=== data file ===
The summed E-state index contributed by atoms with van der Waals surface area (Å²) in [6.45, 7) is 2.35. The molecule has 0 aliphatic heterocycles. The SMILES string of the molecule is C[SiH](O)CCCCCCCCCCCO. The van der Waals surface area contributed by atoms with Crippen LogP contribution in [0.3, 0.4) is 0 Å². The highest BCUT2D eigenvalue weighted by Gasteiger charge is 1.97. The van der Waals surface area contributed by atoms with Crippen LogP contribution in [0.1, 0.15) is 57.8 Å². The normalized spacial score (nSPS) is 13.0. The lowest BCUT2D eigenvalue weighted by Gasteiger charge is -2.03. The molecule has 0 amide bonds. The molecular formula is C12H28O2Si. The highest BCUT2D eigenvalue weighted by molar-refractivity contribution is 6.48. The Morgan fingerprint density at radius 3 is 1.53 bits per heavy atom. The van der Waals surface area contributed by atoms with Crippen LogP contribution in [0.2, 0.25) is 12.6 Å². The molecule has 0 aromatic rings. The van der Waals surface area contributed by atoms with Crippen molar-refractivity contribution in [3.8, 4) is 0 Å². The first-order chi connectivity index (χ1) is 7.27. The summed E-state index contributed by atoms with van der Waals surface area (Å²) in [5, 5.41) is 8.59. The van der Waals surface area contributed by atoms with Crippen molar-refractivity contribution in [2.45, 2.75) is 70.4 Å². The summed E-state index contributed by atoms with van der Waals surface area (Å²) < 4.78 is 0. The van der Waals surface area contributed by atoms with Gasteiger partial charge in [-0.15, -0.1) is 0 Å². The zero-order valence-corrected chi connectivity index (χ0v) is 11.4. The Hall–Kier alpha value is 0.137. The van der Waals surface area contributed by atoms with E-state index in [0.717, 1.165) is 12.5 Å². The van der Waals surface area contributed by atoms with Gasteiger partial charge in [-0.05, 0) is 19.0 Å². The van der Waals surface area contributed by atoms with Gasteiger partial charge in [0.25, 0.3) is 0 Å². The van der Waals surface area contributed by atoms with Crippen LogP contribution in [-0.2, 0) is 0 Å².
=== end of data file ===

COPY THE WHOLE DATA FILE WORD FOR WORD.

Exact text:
The summed E-state index contributed by atoms with van der Waals surface area (Å²) in [6.45, 7) is 2.35. The molecule has 0 aliphatic heterocycles. The SMILES string of the molecule is C[SiH](O)CCCCCCCCCCCO. The van der Waals surface area contributed by atoms with Crippen LogP contribution in [0.3, 0.4) is 0 Å². The highest BCUT2D eigenvalue weighted by Gasteiger charge is 1.97. The van der Waals surface area contributed by atoms with Crippen LogP contribution in [0.1, 0.15) is 57.8 Å². The normalized spacial score (nSPS) is 13.0. The lowest BCUT2D eigenvalue weighted by Gasteiger charge is -2.03. The molecule has 0 amide bonds. The molecular formula is C12H28O2Si. The highest BCUT2D eigenvalue weighted by molar-refractivity contribution is 6.48. The Morgan fingerprint density at radius 3 is 1.53 bits per heavy atom. The van der Waals surface area contributed by atoms with Crippen LogP contribution in [0.2, 0.25) is 12.6 Å². The molecule has 0 aromatic rings. The van der Waals surface area contributed by atoms with Crippen molar-refractivity contribution in [3.8, 4) is 0 Å². The first-order chi connectivity index (χ1) is 7.27. The summed E-state index contributed by atoms with van der Waals surface area (Å²) in [5, 5.41) is 8.59. The van der Waals surface area contributed by atoms with Crippen molar-refractivity contribution in [2.45, 2.75) is 70.4 Å². The summed E-state index contributed by atoms with van der Waals surface area (Å²) < 4.78 is 0. The van der Waals surface area contributed by atoms with Gasteiger partial charge in [-0.15, -0.1) is 0 Å². The zero-order valence-corrected chi connectivity index (χ0v) is 11.4. The Hall–Kier alpha value is 0.137. The van der Waals surface area contributed by atoms with E-state index in [0.717, 1.165) is 12.5 Å². The van der Waals surface area contributed by atoms with Gasteiger partial charge in [-0.05, 0) is 19.0 Å². The van der Waals surface area contributed by atoms with Gasteiger partial charge in [0.25, 0.3) is 0 Å². The van der Waals surface area contributed by atoms with Crippen LogP contribution in [-0.2, 0) is 0 Å².